He “spoke energetically for about three hours”, giving detailed responses to the slander. “His speech was marked with the confidence and fluency which could match with that of any seasoned statesman”. For another hour after that, he answered questions – including the usual ones about Communism and Islam. Some things never change.
Perhaps the Jamiat’s greatest defeat, reported the Students’ Herald, was at Urdu College, a Jamiat stronghold “where a number of professors openly take part in and assist the activities of the Jamiat”. The union’s Vice-President Shahid Hussain, who had initially contested elections with DSF’s support but changed sides, was trounced at a vote of no-confidence.
The right wing also tried to create divisions between the high school students through a “Schools Body” claiming to represent various school unions. In a statement published in the Students’ Herald (April 3, 1953), elected representatives of Karachi’s 15 school unions rejected this “pseudo” organisation and others working “in the name of Islam”.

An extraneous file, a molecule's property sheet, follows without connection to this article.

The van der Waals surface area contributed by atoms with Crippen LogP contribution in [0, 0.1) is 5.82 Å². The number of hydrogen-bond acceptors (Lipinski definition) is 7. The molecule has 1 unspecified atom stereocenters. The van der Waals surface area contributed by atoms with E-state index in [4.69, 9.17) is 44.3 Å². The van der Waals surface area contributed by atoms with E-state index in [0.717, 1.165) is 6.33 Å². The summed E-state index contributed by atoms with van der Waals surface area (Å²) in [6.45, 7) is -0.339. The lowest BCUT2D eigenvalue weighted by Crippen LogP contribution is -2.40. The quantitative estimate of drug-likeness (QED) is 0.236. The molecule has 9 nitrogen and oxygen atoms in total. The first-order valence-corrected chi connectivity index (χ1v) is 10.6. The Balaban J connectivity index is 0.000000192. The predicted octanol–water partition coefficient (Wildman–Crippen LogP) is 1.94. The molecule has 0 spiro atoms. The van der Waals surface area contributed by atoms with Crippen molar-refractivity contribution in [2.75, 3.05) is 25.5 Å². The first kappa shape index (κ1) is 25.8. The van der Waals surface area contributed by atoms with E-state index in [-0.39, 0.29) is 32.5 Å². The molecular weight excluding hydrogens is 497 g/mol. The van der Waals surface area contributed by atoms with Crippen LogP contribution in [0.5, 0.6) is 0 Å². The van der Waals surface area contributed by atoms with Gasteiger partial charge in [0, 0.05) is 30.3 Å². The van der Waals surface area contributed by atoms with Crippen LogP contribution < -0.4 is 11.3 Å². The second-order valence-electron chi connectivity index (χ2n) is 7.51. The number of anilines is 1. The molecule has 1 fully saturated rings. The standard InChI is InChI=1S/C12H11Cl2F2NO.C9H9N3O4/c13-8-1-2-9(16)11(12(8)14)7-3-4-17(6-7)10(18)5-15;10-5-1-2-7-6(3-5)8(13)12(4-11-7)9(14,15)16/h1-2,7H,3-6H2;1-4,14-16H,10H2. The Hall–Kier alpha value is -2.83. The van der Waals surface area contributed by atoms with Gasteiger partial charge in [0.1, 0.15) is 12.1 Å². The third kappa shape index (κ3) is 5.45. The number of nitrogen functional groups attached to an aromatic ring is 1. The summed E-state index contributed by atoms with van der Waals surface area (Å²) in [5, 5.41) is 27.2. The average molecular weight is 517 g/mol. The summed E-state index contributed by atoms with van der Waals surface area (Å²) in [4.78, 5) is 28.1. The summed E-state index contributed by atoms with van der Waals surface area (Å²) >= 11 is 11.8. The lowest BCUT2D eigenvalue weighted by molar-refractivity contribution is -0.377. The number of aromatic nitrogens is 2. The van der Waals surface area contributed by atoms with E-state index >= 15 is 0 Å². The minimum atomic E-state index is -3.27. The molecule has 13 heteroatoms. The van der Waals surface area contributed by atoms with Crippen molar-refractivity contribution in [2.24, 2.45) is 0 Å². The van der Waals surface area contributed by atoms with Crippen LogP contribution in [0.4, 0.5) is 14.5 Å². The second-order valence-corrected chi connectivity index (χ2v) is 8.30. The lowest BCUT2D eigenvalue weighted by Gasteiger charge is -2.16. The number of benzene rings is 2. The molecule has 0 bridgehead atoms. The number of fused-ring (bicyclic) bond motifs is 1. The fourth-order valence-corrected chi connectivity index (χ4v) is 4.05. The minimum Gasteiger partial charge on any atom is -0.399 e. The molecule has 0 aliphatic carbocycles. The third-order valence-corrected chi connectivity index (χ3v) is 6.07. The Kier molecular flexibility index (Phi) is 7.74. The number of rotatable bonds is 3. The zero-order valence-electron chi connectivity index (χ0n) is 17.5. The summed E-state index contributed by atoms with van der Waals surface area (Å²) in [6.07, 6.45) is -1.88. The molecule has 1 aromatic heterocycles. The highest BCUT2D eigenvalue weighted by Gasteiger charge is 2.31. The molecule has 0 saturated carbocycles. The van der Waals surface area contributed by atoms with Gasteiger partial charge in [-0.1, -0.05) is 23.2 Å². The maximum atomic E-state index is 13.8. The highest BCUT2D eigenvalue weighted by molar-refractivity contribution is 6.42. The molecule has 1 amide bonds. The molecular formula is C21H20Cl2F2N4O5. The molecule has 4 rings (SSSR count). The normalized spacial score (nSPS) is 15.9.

The high school student leaders organised the Karachi’s school schools in joining hands with DSF to demand better educational facilities. They included Saghir Ahmad (later actively involved in the PIA Employees’ Union), Mohammad Shafi (later a successful lawyer and political activist) and Barkat Alam (later a researcher and lecturer at Strathclyde and Caledonian Universities in Glasgow), among others. Journalist Ghazi Salahuddin and poet Habib Jalib were among the many high school students galvanized by this movement.
Beena Sarwar is a journalist and documentary filmmaker – www.beenasarwar.com. She tweets at @beenasarwar. This essay is an extract from her forthcoming memoir on the struggle for democratic spaces in Pakistan. TFT published earlier parts of this series on Jan 8, and Jan 22, 2016